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Flint water crisis | Criminal charges filed

Flint water crisis

The Michigan attorney has filed a total of 13 felony charges and five misdemeanor charges against two state officials and one city official as a result of their actions in the Flint water crisis.

The sentences could range from four to five years in prison with fines for each ranging from £2,800 to £7,000. Flint’s water crisis arose when the source of the city’s water was switched, leading to corrosion in water pipes and thousands of people exposed to high levels of lead in water.

Michigan Department of Environmental Quality District 8 water supervisor Stephen Busch is charged with three felonies and two misdemeanour. His colleague from the same department, water engineer Michael Prysby is charged with four felonies and two misdemeanour. Both of them face charges of misconduct in office, tampering with evidence and treatment violation of the Michigan Safe Drinking Water Act. City of Flint laboratory and water quality supervisor Michael Glasgow is charged with one felony of tampering with evidence and one misdemeanour of wilful neglect of duty. The three could not be reached for comment, although media reports in the US say Prysby and Busch have pleaded not guilty to the charges, Glasgow is yet to appear in court.

These are the first charges brought in the crisis and have arisen from an on-going investigation.

Attorney General Bill Schuette said: “The justice system in Michigan is not rigged. Anyone that says Michigan has a wink and nod justice system is wrong. It doesn’t matter who you are, what you do, if you break the law there will be consequences.”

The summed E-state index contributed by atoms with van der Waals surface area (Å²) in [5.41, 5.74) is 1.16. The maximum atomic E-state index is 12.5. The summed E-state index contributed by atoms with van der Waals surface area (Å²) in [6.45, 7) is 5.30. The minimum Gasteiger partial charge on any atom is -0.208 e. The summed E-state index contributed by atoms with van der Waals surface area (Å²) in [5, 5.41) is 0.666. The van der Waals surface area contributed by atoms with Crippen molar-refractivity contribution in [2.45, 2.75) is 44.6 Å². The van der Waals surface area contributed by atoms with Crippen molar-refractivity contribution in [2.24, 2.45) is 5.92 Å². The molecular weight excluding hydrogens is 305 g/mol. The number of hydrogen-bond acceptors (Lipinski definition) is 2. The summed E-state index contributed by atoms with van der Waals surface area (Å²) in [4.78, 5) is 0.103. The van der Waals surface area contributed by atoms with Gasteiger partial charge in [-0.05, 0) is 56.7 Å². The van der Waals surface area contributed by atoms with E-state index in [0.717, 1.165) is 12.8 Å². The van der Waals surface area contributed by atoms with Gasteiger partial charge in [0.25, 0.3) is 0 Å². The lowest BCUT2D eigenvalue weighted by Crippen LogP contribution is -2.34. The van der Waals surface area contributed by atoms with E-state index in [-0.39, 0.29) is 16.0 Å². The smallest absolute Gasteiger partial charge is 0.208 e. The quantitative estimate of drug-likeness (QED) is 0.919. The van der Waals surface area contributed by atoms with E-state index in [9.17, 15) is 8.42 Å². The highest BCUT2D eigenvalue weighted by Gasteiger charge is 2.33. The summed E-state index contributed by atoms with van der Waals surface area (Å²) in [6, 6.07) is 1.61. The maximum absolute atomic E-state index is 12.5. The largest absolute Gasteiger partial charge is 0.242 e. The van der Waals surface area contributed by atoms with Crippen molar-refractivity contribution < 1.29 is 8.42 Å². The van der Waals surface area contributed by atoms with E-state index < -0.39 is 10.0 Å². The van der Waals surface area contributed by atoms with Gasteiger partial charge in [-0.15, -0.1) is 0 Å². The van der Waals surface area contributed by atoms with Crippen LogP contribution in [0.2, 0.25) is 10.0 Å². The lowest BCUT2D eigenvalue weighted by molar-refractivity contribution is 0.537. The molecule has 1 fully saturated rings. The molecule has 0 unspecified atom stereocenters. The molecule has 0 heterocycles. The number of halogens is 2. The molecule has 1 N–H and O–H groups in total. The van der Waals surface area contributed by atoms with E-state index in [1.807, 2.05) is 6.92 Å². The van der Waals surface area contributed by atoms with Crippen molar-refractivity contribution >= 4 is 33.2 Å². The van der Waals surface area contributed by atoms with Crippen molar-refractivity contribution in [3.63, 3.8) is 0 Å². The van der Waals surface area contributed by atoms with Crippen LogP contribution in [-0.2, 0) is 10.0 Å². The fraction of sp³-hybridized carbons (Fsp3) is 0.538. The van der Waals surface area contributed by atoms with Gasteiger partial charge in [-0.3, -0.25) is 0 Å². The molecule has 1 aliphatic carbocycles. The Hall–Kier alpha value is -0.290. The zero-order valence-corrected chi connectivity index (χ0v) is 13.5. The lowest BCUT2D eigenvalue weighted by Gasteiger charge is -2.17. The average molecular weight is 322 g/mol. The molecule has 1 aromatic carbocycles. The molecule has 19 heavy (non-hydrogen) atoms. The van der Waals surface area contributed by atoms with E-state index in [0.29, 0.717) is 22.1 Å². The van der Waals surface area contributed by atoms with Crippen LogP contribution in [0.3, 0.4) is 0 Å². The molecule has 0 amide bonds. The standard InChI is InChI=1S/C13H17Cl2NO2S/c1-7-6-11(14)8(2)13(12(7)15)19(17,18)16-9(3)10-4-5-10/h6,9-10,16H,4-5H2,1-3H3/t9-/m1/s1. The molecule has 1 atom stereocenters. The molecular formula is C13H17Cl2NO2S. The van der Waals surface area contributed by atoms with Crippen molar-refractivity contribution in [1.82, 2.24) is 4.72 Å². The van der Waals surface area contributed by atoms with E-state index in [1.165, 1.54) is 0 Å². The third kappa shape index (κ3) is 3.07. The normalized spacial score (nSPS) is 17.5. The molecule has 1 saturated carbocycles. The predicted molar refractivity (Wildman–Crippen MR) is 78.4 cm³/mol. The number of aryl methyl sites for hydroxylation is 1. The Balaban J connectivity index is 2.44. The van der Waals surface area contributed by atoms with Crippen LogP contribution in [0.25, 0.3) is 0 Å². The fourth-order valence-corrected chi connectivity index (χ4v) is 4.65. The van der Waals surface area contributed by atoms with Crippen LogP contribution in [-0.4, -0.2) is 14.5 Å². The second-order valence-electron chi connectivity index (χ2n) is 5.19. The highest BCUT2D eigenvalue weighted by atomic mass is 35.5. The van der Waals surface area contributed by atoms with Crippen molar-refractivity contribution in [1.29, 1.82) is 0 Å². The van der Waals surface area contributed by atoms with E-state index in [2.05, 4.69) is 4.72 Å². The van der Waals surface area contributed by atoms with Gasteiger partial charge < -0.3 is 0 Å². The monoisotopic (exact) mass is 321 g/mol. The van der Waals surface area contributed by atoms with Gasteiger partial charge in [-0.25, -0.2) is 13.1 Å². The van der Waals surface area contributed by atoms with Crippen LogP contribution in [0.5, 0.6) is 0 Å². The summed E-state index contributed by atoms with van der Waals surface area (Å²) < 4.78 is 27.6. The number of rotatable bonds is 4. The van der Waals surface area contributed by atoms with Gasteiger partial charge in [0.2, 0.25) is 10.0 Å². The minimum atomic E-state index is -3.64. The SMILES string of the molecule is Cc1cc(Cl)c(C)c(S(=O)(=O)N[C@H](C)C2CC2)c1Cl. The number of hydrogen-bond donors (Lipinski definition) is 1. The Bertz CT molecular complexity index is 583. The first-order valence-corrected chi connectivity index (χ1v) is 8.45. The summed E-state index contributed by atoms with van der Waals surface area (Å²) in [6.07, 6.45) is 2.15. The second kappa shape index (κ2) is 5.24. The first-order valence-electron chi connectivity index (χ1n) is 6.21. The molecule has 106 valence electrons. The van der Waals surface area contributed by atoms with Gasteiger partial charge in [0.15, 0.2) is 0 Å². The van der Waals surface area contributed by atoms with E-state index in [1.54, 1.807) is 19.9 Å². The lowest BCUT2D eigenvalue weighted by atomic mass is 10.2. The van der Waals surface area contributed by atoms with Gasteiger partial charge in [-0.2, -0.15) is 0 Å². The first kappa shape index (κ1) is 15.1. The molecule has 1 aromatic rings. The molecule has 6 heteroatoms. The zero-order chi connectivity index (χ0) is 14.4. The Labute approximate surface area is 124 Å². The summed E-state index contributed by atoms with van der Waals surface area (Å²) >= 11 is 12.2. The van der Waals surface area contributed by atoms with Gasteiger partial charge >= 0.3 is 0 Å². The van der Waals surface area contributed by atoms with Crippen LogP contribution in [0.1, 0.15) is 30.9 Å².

“So many things went so terribly wrong in Flint. I made a decision that I must investigate what went wrong. It is my job as Attorney General to protect the citizens of Michigan. The citizens of Flint deserve that, the citizens of Michigan deserve that. This investigation is ongoing, it is broad, detailed and comprehensive.”

“What happened here in Flint is a tragedy, and we will continue to investigate all information that comes our way. This is not something I take lightly.”

Genesee County Prosecutor David Leyton added: “We are working closely together on this investigation because the people of Flint deserve nothing less than the truth and we will keep working until we get to the bottom of this.”

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